The short passage where stool passes during a bowel movement is referred to as the anus or the anal canal. Anal cancer is often caused from abnormalities in the cells around the anal opening or in the anal canal which is just inside the anal opening. Tumors in this area, whether benign or malignant, are a sign of anal cancer. Over time some non-cancerous forms of anal cancer can develop into cancerous ones. Anal cancer is uncommon and although it's rare, it may spread to other parts of the body.
Causes of Anal Cancer
Anal cancer is caused by the accumulation of abnormal cells which can metastasize or spread throughout the body and infect tissues nearby. The presence of the human papillomavirus, a sexually transmitted disease, is thought to be a contributor to anal cancer. Anal cancer may also be related to other cancers that spread through the anal canal. Other factors, like smoking, weakened immune system, advanced age, chronic inflammation, risky sex and radiation therapies, can increase your change of getting anal cancer.
Symptoms of Anal Cancer
At times individuals present no anal cancer symptoms. Bleeding is commonly the first sign of this disease and is usually minor. Most individuals assume the bleeding is caused by hemorrhoids, a benign and common cause of rectal bleeding. Symptoms of anal cancer that should cause concern include the following:
- Rectal bleeding
- Recurring and persistent anal pain
- Recurring or persistent rectal itching
- A mass (lump) at the anal opening
- Abnormal anus discharge
- Pain or a feeling of fullness or pressure in the anal area
- Changes in bowel movements, such as a change in the frequency or straining during a bowel movement as well as the narrowing of stool
- Abnormal discharge from the anus
- Swelling of lymph nodes in the groin or anal areas
Note: Although these anal cancer symptoms are usually linked to non-cancerous conditions such as anal fissures, hemorrhoids or anal warts, it is necessary to report them to your physician so the cause can be determined and treatment can be provided as seen appropriate.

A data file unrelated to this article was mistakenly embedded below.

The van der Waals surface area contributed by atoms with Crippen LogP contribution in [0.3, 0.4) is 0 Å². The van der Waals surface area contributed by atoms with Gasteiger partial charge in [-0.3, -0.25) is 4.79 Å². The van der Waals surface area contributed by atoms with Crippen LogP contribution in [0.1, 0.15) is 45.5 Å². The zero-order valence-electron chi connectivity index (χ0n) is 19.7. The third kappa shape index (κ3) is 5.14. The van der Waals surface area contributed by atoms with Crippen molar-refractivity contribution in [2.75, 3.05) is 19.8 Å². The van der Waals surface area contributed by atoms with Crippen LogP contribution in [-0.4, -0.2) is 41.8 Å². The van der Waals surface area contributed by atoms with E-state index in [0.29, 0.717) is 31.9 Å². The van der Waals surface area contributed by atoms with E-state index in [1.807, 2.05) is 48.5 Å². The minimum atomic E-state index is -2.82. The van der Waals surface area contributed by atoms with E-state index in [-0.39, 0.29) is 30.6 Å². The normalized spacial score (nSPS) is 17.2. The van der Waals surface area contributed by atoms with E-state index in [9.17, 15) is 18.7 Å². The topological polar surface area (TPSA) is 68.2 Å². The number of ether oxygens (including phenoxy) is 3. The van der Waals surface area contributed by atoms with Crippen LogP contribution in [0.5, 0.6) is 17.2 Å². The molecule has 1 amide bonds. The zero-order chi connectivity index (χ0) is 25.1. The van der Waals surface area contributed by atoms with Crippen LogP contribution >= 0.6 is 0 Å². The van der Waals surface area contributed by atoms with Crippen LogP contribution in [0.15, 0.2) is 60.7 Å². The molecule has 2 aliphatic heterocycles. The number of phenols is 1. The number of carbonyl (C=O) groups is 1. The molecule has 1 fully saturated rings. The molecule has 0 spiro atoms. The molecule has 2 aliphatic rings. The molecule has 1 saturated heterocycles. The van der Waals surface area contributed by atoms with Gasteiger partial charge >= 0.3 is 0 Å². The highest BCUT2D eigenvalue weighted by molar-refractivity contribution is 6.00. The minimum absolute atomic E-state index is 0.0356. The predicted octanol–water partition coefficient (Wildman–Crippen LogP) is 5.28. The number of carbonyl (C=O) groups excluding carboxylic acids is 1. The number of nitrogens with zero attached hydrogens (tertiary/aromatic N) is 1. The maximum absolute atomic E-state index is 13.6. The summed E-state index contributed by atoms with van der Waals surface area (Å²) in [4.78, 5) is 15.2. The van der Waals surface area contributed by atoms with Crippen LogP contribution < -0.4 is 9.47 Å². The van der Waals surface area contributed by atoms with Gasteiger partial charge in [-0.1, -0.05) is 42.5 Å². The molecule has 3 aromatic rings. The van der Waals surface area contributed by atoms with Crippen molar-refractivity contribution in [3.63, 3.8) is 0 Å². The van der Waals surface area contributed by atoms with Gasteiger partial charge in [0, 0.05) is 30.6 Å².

How to Make the Diagnosis
If you have one or more anal cancer symptoms, you should talk to your doctor. With an abnormal mass in the anal region, you should go through some tests to make the appropriate diagnosis. The following are some of the main tests:
- Sigmoidoscopy: Insert a thin and flexible tube that has light and a small camera into your bottom to have a check.
- Proctoscopy: Exam the inside of the rectum with a hollow tube that has light on the end.
- Biopsy: Remove a small tissue from your anus when doing either of the above 2 exams and analyze it in the lab.
Treatment Options for Anal Cancer
Since we have known the anal cancer symptoms and got diagnosed, the next thing is to seek treatment. In fact, what kind of treatment option fits you best depends on your cancer stage, your preference and your overall health conditions. The main treatment for anal cancer may include:
1. Surgical Treatment
It means to remove the cancer. If diagnosed early or the tumor is very small, a simple local excision can be done without the need for further treatment. It causes minimal damage to the sphincter muscles in the anus, which are necessary for controlling bowel movements.
Major surgery may be performed in cases where the cancer is extensive. This may require the removal of the anus, rectum and certain muscles at the area. In this case, a permanent colostomy may be needed. That means the colon or large bowel are brought out to the skin on the abdominal wall and a bag is attached to collect fecal matter.
2. Radiation Therapy
With this treatment high dose of x-rays are used to kill the cancer cells. Anal cancer responds well to it as it is very sensitive to radiation. In most cases, this therapy is applied to the actual cancer and the surrounding areas to kill any possible cancer cells that may have spread to the lymph nodes in the surrounding region. Side effects like pain around or in the anus, skin redness and anal canal shrinking or hardening may happen.
Chemotherapy means using medications to fight anal cancer. For the treatment of anal cancer, the medications are usually given intravenously or taken as pills to kill the cancer cells. Use of chemotherapy can help in avoiding surgical intervention. Vomiting, nausea and hair loss may happen.
4. Combination Therapy
This combines radiation and chemotherapy to treat and kill the cancer cells. It is now considered the usual and standard treatment for most types of anal cancers. Individuals may have more side effects associated with this treatment; however, it has the best long-term survival rate when used to treat anal cancer.